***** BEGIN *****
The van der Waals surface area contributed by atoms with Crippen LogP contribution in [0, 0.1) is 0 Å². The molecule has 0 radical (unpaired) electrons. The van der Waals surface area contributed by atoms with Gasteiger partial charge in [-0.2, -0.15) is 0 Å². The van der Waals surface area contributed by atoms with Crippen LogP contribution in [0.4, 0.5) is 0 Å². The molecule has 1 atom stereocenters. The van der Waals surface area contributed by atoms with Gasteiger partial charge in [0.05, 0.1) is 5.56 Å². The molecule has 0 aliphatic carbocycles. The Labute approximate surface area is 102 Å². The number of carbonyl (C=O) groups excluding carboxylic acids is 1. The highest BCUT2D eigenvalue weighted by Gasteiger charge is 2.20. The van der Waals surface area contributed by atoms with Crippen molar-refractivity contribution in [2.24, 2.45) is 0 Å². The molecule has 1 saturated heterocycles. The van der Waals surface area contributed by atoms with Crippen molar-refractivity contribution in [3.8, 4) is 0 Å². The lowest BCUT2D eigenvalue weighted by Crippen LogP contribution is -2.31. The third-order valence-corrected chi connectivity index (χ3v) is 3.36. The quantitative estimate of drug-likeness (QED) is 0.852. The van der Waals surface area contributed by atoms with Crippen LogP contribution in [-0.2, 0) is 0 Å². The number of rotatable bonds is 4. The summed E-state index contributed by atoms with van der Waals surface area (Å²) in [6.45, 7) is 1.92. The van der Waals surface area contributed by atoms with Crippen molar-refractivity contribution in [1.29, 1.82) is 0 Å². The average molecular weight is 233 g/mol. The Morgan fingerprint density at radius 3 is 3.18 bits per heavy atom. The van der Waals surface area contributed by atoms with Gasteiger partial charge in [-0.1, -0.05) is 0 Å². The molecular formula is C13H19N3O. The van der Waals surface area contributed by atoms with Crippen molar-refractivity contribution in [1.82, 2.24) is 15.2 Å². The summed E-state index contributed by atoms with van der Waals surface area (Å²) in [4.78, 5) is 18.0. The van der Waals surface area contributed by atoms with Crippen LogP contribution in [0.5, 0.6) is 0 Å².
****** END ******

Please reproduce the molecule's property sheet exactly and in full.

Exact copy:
The van der Waals surface area contributed by atoms with Crippen LogP contribution in [0, 0.1) is 0 Å². The molecule has 0 radical (unpaired) electrons. The van der Waals surface area contributed by atoms with Gasteiger partial charge in [-0.2, -0.15) is 0 Å². The van der Waals surface area contributed by atoms with Crippen LogP contribution in [0.4, 0.5) is 0 Å². The molecule has 1 atom stereocenters. The van der Waals surface area contributed by atoms with Gasteiger partial charge in [0.05, 0.1) is 5.56 Å². The molecule has 0 aliphatic carbocycles. The Labute approximate surface area is 102 Å². The number of carbonyl (C=O) groups excluding carboxylic acids is 1. The highest BCUT2D eigenvalue weighted by Gasteiger charge is 2.20. The van der Waals surface area contributed by atoms with Crippen molar-refractivity contribution in [2.24, 2.45) is 0 Å². The molecule has 1 saturated heterocycles. The van der Waals surface area contributed by atoms with Crippen molar-refractivity contribution in [3.8, 4) is 0 Å². The lowest BCUT2D eigenvalue weighted by Crippen LogP contribution is -2.31. The third-order valence-corrected chi connectivity index (χ3v) is 3.36. The quantitative estimate of drug-likeness (QED) is 0.852. The van der Waals surface area contributed by atoms with Crippen LogP contribution in [-0.2, 0) is 0 Å². The number of rotatable bonds is 4. The summed E-state index contributed by atoms with van der Waals surface area (Å²) in [6.45, 7) is 1.92. The van der Waals surface area contributed by atoms with Crippen molar-refractivity contribution in [1.29, 1.82) is 0 Å². The average molecular weight is 233 g/mol. The Morgan fingerprint density at radius 3 is 3.18 bits per heavy atom. The van der Waals surface area contributed by atoms with Gasteiger partial charge in [-0.1, -0.05) is 0 Å². The molecular formula is C13H19N3O. The van der Waals surface area contributed by atoms with Crippen molar-refractivity contribution in [1.82, 2.24) is 15.2 Å². The summed E-state index contributed by atoms with van der Waals surface area (Å²) in [4.78, 5) is 18.0. The van der Waals surface area contributed by atoms with Crippen LogP contribution in [0.5, 0.6) is 0 Å².